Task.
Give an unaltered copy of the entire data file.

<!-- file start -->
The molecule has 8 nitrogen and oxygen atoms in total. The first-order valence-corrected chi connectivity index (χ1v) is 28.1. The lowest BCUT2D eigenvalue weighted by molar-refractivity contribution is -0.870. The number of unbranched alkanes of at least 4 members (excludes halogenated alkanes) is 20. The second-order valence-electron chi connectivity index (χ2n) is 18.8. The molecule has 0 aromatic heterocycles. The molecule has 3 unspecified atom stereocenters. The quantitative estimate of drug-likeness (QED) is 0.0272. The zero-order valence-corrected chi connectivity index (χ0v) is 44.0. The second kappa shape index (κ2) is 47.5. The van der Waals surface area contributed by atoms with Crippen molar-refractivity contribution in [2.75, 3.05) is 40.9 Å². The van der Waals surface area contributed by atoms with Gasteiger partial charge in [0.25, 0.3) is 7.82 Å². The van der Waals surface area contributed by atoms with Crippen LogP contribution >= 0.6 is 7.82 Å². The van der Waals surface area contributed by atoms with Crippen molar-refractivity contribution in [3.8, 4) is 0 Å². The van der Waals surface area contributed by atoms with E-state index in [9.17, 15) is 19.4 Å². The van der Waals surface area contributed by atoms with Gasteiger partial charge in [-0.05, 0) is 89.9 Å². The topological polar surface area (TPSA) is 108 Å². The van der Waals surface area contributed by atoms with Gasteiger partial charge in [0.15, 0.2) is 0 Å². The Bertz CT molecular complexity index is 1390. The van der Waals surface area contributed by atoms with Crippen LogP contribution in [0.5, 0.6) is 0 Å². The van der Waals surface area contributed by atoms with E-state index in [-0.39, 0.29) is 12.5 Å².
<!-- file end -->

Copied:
The molecule has 8 nitrogen and oxygen atoms in total. The first-order valence-corrected chi connectivity index (χ1v) is 28.1. The lowest BCUT2D eigenvalue weighted by molar-refractivity contribution is -0.870. The number of unbranched alkanes of at least 4 members (excludes halogenated alkanes) is 20. The second-order valence-electron chi connectivity index (χ2n) is 18.8. The molecule has 0 aromatic heterocycles. The molecule has 3 unspecified atom stereocenters. The quantitative estimate of drug-likeness (QED) is 0.0272. The zero-order valence-corrected chi connectivity index (χ0v) is 44.0. The second kappa shape index (κ2) is 47.5. The van der Waals surface area contributed by atoms with Crippen molar-refractivity contribution in [2.75, 3.05) is 40.9 Å². The van der Waals surface area contributed by atoms with Gasteiger partial charge in [0.25, 0.3) is 7.82 Å². The van der Waals surface area contributed by atoms with Crippen LogP contribution >= 0.6 is 7.82 Å². The van der Waals surface area contributed by atoms with Crippen molar-refractivity contribution in [3.8, 4) is 0 Å². The van der Waals surface area contributed by atoms with E-state index in [9.17, 15) is 19.4 Å². The van der Waals surface area contributed by atoms with Gasteiger partial charge in [-0.05, 0) is 89.9 Å². The topological polar surface area (TPSA) is 108 Å². The van der Waals surface area contributed by atoms with Gasteiger partial charge in [0.15, 0.2) is 0 Å². The Bertz CT molecular complexity index is 1390. The van der Waals surface area contributed by atoms with Crippen LogP contribution in [0.5, 0.6) is 0 Å². The van der Waals surface area contributed by atoms with E-state index in [-0.39, 0.29) is 12.5 Å².